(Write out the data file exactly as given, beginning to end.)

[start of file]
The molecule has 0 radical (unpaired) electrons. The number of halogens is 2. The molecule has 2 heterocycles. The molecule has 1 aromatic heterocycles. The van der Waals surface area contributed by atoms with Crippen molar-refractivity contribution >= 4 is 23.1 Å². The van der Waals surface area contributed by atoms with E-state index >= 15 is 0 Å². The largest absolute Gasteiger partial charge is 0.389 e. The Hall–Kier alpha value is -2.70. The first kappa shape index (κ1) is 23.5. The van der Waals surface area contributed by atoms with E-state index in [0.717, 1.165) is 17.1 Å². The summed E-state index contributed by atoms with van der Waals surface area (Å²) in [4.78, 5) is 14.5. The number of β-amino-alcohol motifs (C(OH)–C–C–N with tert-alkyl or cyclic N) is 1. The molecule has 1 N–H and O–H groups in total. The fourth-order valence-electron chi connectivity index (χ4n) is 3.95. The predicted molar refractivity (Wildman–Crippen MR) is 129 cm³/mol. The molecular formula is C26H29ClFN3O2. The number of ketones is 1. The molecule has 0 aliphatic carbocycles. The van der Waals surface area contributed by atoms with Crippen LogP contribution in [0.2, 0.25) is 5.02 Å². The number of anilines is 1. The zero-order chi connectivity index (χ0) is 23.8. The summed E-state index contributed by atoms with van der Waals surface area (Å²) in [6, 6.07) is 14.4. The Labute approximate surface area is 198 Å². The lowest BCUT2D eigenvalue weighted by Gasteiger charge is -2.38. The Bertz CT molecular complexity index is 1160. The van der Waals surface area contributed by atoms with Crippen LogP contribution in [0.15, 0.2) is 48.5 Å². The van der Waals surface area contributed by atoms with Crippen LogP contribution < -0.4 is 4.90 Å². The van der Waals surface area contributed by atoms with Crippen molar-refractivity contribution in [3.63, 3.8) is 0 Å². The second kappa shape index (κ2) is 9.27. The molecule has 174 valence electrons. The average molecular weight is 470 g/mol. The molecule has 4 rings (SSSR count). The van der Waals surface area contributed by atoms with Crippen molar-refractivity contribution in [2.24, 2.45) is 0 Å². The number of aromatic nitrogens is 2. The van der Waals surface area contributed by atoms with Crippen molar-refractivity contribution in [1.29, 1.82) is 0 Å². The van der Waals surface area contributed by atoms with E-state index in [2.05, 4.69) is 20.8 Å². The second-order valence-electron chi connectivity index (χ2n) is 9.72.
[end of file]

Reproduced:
The molecule has 0 radical (unpaired) electrons. The number of halogens is 2. The molecule has 2 heterocycles. The molecule has 1 aromatic heterocycles. The van der Waals surface area contributed by atoms with Crippen molar-refractivity contribution >= 4 is 23.1 Å². The van der Waals surface area contributed by atoms with E-state index >= 15 is 0 Å². The largest absolute Gasteiger partial charge is 0.389 e. The Hall–Kier alpha value is -2.70. The first kappa shape index (κ1) is 23.5. The van der Waals surface area contributed by atoms with E-state index in [0.717, 1.165) is 17.1 Å². The summed E-state index contributed by atoms with van der Waals surface area (Å²) in [4.78, 5) is 14.5. The number of β-amino-alcohol motifs (C(OH)–C–C–N with tert-alkyl or cyclic N) is 1. The molecule has 1 N–H and O–H groups in total. The fourth-order valence-electron chi connectivity index (χ4n) is 3.95. The predicted molar refractivity (Wildman–Crippen MR) is 129 cm³/mol. The molecular formula is C26H29ClFN3O2. The number of ketones is 1. The molecule has 0 aliphatic carbocycles. The van der Waals surface area contributed by atoms with Crippen LogP contribution in [0.2, 0.25) is 5.02 Å². The number of anilines is 1. The zero-order chi connectivity index (χ0) is 23.8. The summed E-state index contributed by atoms with van der Waals surface area (Å²) in [6, 6.07) is 14.4. The Labute approximate surface area is 198 Å². The lowest BCUT2D eigenvalue weighted by Gasteiger charge is -2.38. The Bertz CT molecular complexity index is 1160. The van der Waals surface area contributed by atoms with Crippen LogP contribution in [0.15, 0.2) is 48.5 Å². The van der Waals surface area contributed by atoms with Crippen LogP contribution < -0.4 is 4.90 Å². The van der Waals surface area contributed by atoms with Crippen molar-refractivity contribution in [3.63, 3.8) is 0 Å². The second kappa shape index (κ2) is 9.27. The molecule has 174 valence electrons. The average molecular weight is 470 g/mol. The molecule has 4 rings (SSSR count). The van der Waals surface area contributed by atoms with Crippen molar-refractivity contribution in [2.24, 2.45) is 0 Å². The number of aromatic nitrogens is 2. The van der Waals surface area contributed by atoms with Crippen molar-refractivity contribution in [1.29, 1.82) is 0 Å². The van der Waals surface area contributed by atoms with E-state index in [2.05, 4.69) is 20.8 Å². The second-order valence-electron chi connectivity index (χ2n) is 9.72.